OK, the topic of feedback isn't stand-up comedy funny. It's funny as in odd because there are so many contradictions surrounding it. Here are five practices to help managers bring feedback to life as the performance-enhancing tool it is capable of being:
Transparency is measurable. Accountability is binary. If transparency is low and accountability is turned off, expect to struggle.
If we're not involved in moon-shots or mars-shots but rather working for seemingly pedestrian causes or offerings, how do we manufacture that sense of purpose? It's easy, fall in deep love with the people we're ultimately helping with our work.
If you manage, lead, or are otherwise responsible for the work of others, the working environment is everything. Creating a healthy working environment is literally your only job. Get this right and the results take care of themselves.
What if we led as if lives and livelihoods depended on the outcome? There are some great lessons from the vaccine moon-shot described by Pfizer's CEO Albert Bourla in the latest issue of Harvard Business Review. It's time to put these lessons to work in all of our organizations.
Every few months, I run a three-hour boot camp on strengthening your skills as a receiver and a giver of feedback. Here are the top ten insights from the recent cohort group.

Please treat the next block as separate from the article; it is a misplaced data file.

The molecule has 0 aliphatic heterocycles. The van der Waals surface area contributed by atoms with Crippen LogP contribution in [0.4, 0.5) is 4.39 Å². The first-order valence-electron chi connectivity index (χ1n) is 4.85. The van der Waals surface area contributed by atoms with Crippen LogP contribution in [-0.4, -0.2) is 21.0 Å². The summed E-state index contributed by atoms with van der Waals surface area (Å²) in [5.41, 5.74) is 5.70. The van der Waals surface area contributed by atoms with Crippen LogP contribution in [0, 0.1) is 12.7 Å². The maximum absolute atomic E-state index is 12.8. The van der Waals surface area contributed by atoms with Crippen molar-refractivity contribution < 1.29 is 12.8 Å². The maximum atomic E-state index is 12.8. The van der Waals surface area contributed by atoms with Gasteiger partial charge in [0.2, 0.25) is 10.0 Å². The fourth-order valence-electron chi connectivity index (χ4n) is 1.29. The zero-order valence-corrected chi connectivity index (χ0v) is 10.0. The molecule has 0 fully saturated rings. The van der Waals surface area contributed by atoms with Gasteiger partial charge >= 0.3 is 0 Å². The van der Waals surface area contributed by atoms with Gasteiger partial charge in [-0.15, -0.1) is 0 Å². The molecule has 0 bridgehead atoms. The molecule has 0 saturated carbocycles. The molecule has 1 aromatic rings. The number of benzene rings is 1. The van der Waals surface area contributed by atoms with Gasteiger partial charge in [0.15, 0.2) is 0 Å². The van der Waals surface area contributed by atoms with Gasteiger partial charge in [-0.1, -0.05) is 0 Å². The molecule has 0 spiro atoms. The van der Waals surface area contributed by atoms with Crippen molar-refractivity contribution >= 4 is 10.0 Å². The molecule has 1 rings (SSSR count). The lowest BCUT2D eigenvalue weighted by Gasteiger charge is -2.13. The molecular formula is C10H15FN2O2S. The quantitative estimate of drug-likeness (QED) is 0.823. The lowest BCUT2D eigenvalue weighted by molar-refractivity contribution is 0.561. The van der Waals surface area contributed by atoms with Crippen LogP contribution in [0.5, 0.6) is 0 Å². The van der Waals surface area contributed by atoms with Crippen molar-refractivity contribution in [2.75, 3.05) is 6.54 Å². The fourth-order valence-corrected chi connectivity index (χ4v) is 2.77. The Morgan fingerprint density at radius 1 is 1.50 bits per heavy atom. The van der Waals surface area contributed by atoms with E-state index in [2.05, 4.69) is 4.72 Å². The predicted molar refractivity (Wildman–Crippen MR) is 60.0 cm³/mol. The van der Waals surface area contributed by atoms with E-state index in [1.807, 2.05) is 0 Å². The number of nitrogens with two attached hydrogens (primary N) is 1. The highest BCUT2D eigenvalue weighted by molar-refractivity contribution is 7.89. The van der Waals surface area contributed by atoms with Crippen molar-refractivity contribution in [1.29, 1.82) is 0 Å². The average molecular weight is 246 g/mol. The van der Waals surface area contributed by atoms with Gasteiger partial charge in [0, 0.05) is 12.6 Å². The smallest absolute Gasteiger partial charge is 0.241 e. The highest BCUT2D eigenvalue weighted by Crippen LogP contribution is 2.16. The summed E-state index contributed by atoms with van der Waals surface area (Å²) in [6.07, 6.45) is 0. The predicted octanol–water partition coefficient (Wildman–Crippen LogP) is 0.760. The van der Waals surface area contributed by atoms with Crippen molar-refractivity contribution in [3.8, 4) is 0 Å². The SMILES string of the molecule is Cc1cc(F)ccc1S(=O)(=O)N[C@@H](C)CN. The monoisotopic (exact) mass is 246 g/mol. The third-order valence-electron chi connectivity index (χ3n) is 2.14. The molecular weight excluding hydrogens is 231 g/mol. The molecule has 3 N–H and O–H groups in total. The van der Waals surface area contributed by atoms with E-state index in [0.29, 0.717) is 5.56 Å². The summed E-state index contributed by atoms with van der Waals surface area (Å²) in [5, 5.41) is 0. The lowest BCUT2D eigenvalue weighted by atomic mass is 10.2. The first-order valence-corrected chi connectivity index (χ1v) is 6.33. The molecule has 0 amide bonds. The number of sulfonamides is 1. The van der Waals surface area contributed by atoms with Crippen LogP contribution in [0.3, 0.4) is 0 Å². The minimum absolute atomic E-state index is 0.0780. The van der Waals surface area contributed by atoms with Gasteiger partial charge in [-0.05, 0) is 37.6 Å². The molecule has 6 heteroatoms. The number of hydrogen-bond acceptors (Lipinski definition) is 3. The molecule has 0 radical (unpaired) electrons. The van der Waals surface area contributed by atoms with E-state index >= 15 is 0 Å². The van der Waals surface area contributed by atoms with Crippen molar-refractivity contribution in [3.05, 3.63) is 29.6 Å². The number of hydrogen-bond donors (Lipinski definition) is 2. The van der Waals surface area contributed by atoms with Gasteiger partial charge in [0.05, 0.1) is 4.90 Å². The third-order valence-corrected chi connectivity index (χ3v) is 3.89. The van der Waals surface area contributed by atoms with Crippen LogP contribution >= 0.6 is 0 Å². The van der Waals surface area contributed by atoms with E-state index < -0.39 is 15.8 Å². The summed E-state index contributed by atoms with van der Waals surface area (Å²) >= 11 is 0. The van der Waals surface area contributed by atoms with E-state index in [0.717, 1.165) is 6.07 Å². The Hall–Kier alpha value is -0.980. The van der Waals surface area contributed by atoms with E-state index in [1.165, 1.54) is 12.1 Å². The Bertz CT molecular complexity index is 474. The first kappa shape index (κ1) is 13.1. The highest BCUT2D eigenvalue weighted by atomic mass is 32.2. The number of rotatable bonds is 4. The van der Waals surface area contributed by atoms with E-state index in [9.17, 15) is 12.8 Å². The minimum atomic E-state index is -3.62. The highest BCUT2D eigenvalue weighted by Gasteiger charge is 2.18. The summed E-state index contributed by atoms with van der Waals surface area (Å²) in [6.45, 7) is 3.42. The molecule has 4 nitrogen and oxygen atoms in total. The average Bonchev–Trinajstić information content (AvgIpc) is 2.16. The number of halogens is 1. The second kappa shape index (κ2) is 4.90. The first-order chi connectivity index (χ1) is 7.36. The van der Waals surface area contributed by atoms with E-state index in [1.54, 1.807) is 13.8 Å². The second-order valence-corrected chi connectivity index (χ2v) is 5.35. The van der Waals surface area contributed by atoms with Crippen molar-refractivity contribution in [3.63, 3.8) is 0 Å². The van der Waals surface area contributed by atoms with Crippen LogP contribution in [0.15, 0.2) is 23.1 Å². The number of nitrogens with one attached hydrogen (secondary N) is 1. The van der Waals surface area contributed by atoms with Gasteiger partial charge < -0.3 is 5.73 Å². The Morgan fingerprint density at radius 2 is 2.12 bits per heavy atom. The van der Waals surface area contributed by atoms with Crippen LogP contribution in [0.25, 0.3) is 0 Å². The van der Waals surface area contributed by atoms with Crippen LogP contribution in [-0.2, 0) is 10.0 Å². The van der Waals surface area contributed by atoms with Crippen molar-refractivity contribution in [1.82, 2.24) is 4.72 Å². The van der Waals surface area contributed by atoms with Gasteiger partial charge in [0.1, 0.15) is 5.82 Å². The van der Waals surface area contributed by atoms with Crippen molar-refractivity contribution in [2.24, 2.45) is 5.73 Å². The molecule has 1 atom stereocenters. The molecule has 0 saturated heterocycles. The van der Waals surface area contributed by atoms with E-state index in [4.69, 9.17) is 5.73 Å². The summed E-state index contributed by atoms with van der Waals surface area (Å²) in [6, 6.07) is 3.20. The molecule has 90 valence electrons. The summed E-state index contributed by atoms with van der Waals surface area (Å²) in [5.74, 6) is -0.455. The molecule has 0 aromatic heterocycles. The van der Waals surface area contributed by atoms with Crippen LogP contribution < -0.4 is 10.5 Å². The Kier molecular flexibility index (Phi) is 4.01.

The point in time when you step into a new leadership role is simultaneously exciting and uncomfortable. Your start-up as the new boss is the early-awkward phase for everyone involved. Here are six steps to help you start strong with your new team:
It's easy to swallow the dogma that has emerged around the "Cult of Speed" in our management thinking and teaching. Yet, the pursuit of speed in poorly designed systems exposes weaknesses and often precipitates project, strategy, and even organizational failure. Said simply, raw speed kills. Sometimes you have to tap the brakes and slow down to ultimately move faster.
Much like the alchemist's search, discovering the "just right" leadership style in today's maelstrom of issues and wicked problems is elusive. Yet, for those striving to lead successfully, there is hope, and it comes in the form of a blended, adaptive model of leading.
We've barely scratched the surface of the areas in our organizations where thinking differently is essential for survival and success. Teaming, strategy and problem-solving all loom large and merit this treatment. However, starting with the role and work of leaders and the processes for adding talent to the team and supporting their development are perfect entry points.